The Chinese Fire-bellied Newt is a host for Batrachochytrium salamandrivorans (Bsal), a fungal pathogen that has been wiping out salamander populations in Europe.  Because of the fear of introducing the disease to the US, the U.S. Fish and Wildlife Service placed the Chinese Fire-bellied Newt and other species of salamanders on the injurious wildlife under the Lacey Act. These species can not be imported into the US without permits now. Originally,  people were not even allowed to ship the newts and salamanders across state lines. People in the hobby pet trade were not happy about this. So, they fought the USFWS in court and won, making them able to move the salamanders and newts across state lines.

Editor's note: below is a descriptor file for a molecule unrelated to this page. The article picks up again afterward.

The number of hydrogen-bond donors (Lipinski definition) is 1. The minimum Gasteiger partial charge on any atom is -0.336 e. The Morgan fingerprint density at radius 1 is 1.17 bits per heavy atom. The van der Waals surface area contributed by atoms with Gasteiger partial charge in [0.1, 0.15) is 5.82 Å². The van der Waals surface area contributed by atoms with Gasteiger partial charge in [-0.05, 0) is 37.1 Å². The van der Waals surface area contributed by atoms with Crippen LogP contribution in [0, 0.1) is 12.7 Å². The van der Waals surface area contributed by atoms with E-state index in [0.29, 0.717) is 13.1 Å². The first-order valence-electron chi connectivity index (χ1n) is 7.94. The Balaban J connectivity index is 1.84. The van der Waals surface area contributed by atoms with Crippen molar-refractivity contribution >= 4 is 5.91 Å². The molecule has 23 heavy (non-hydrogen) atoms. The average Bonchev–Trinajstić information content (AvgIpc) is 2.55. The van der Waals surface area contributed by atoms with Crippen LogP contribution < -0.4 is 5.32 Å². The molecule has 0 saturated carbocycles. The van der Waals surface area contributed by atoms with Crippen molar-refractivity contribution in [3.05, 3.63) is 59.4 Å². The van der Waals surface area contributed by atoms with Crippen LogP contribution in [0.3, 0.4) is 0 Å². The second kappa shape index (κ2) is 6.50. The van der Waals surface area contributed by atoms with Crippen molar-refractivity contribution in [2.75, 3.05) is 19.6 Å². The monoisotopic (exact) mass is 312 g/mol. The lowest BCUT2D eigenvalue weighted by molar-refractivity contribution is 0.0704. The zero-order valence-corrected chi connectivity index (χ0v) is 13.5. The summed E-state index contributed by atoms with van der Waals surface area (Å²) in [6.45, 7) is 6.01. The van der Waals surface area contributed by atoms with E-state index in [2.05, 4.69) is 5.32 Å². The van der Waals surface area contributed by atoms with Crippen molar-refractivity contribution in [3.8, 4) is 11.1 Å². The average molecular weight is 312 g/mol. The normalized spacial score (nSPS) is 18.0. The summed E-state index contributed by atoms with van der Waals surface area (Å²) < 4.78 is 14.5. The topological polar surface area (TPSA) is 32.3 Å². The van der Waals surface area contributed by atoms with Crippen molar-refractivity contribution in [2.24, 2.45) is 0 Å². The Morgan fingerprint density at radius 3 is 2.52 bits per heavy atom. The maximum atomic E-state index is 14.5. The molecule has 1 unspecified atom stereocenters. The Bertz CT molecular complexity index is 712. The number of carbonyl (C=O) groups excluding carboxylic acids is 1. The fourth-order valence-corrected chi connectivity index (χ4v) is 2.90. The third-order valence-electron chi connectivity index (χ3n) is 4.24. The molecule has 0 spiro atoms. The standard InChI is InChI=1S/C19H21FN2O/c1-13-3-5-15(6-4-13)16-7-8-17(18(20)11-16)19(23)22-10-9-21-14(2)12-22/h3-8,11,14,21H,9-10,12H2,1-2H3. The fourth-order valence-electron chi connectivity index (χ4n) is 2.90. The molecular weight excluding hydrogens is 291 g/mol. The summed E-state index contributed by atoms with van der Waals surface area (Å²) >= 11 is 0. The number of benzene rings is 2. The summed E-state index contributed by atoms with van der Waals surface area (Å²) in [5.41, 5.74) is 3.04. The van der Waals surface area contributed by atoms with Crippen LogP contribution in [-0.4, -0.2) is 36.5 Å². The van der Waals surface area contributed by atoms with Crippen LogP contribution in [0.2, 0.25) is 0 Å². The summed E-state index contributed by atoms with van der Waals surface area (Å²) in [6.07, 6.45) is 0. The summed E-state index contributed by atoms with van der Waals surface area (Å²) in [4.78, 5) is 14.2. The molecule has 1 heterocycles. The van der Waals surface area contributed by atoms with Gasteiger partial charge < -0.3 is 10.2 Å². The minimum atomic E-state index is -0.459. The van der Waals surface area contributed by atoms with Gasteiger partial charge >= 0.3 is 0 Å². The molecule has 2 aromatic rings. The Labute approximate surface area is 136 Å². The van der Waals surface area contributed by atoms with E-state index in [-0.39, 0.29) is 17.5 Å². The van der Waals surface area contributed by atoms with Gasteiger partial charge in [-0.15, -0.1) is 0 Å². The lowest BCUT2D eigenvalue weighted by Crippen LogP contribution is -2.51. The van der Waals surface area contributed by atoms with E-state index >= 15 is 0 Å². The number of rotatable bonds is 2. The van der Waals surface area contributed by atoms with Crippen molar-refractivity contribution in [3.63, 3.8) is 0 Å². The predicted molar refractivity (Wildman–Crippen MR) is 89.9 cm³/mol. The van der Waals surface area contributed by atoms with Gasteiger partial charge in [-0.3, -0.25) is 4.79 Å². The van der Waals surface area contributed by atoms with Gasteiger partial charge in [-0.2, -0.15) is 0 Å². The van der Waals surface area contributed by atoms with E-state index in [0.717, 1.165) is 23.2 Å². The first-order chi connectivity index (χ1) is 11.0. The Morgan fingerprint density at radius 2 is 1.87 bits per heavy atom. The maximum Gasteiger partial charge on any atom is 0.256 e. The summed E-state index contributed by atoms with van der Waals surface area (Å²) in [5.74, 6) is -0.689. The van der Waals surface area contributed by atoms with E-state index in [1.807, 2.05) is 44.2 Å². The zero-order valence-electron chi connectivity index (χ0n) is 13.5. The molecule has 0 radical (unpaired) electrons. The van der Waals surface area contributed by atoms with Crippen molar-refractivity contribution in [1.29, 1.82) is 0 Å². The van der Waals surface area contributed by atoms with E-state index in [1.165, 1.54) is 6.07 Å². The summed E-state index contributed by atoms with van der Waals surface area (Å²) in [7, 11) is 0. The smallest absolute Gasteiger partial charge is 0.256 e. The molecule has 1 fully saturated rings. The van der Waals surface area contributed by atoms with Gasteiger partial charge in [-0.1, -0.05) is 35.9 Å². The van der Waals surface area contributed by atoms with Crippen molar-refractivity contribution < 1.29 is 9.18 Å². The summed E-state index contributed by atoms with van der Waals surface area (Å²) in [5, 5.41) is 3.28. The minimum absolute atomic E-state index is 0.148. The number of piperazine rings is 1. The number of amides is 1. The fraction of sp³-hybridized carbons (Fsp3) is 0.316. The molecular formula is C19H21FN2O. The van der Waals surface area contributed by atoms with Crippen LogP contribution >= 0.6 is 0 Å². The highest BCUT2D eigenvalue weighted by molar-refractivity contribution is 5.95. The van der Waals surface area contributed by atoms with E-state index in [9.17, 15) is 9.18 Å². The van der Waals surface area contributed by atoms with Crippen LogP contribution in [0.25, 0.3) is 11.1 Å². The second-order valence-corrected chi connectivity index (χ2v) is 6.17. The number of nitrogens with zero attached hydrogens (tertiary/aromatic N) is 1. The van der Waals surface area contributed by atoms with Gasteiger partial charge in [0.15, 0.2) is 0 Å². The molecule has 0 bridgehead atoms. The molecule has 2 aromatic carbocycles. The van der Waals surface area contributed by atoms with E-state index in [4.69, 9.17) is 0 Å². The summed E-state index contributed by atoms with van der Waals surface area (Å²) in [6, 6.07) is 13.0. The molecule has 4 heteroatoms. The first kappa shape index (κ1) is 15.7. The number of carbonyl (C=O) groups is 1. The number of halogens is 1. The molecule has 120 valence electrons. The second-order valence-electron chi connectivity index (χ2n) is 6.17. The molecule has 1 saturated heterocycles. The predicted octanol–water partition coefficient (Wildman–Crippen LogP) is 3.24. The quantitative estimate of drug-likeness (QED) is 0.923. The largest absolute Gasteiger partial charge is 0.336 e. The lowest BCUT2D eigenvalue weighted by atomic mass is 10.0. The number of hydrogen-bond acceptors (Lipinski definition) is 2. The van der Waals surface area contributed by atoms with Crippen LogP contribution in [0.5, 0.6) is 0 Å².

Frog of the Week

Fiji Ground Frog (Cornufer vitianus)

A reddish Fiji Ground Frog next to a ruler
photo by Tamara Osborne

Conservation status is Endangered
Common Name: Fiji Ground Frog, Viti Wrinkled Ground Frog
Scientific Name: Cornufer vitianus
Family: Ceratobatrachidae
Location: Fiji
Size: 2.3 inches

The Fiji Ground Frog is found only on the islands of Fiji. It is found on the four larger islands (Taveuni, Vanua Levu, Ovalau, and Gau) and on the smaller island of Viwa. Sadly, the frog hasn’t been doing to well. The islands of Fiji have been hit hard by invasive species. The Javan Mongoose / Small Indian Mongoose (Herpestes javanicus) and the Brown Indian Mongoose (Herpestes fuscus) have been introduced to the island and have found that the Fiji Ground Frog is delicious. These mongooses have wiped out the frog from other islands of Fiji. Other invasive species such as cats and Cane Toads also aren’t helping. Neither is deforestation of their habitat.